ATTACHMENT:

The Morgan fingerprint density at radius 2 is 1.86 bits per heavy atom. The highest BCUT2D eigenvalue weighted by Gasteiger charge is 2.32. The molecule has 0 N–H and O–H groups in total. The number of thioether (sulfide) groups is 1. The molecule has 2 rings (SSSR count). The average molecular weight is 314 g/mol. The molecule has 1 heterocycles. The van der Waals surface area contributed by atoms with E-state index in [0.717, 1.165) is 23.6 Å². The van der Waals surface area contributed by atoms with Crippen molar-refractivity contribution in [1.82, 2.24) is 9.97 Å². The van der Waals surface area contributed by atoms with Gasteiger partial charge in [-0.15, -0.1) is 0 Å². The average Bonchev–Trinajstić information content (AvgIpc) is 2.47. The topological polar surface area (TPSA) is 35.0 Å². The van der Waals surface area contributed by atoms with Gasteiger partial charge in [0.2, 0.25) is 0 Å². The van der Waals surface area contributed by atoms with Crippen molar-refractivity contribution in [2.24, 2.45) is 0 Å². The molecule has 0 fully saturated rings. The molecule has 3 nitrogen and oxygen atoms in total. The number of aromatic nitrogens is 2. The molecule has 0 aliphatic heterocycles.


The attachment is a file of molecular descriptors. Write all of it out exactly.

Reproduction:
The Morgan fingerprint density at radius 2 is 1.86 bits per heavy atom. The highest BCUT2D eigenvalue weighted by Gasteiger charge is 2.32. The molecule has 0 N–H and O–H groups in total. The number of thioether (sulfide) groups is 1. The molecule has 2 rings (SSSR count). The average molecular weight is 314 g/mol. The molecule has 1 heterocycles. The van der Waals surface area contributed by atoms with E-state index in [0.717, 1.165) is 23.6 Å². The van der Waals surface area contributed by atoms with Crippen molar-refractivity contribution in [1.82, 2.24) is 9.97 Å². The van der Waals surface area contributed by atoms with Gasteiger partial charge in [-0.15, -0.1) is 0 Å². The average Bonchev–Trinajstić information content (AvgIpc) is 2.47. The topological polar surface area (TPSA) is 35.0 Å². The van der Waals surface area contributed by atoms with Gasteiger partial charge in [0.2, 0.25) is 0 Å². The van der Waals surface area contributed by atoms with Crippen molar-refractivity contribution in [2.24, 2.45) is 0 Å². The molecule has 0 fully saturated rings. The molecule has 3 nitrogen and oxygen atoms in total. The number of aromatic nitrogens is 2. The molecule has 0 aliphatic heterocycles.